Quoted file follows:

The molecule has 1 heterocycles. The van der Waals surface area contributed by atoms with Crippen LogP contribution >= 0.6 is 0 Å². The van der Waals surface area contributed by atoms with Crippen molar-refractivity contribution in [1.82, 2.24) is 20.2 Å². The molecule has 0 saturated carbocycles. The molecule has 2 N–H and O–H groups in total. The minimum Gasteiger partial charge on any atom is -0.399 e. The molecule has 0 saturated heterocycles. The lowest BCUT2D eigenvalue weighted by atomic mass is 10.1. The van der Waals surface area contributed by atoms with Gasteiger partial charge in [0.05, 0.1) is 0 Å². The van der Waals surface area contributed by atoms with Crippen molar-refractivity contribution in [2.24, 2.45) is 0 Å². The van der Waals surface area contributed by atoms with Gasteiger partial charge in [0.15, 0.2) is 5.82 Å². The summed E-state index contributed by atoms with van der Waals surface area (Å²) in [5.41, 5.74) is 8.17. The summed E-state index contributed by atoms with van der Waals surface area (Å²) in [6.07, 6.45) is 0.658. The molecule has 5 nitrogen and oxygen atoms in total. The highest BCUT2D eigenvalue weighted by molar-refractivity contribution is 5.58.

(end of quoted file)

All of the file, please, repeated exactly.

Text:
The molecule has 1 heterocycles. The van der Waals surface area contributed by atoms with Crippen LogP contribution >= 0.6 is 0 Å². The van der Waals surface area contributed by atoms with Crippen molar-refractivity contribution in [1.82, 2.24) is 20.2 Å². The molecule has 0 saturated carbocycles. The molecule has 2 N–H and O–H groups in total. The minimum Gasteiger partial charge on any atom is -0.399 e. The molecule has 0 saturated heterocycles. The lowest BCUT2D eigenvalue weighted by atomic mass is 10.1. The van der Waals surface area contributed by atoms with Gasteiger partial charge in [0.05, 0.1) is 0 Å². The van der Waals surface area contributed by atoms with Crippen molar-refractivity contribution in [2.24, 2.45) is 0 Å². The van der Waals surface area contributed by atoms with Gasteiger partial charge in [0.15, 0.2) is 5.82 Å². The summed E-state index contributed by atoms with van der Waals surface area (Å²) in [5.41, 5.74) is 8.17. The summed E-state index contributed by atoms with van der Waals surface area (Å²) in [6.07, 6.45) is 0.658. The molecule has 5 nitrogen and oxygen atoms in total. The highest BCUT2D eigenvalue weighted by molar-refractivity contribution is 5.58.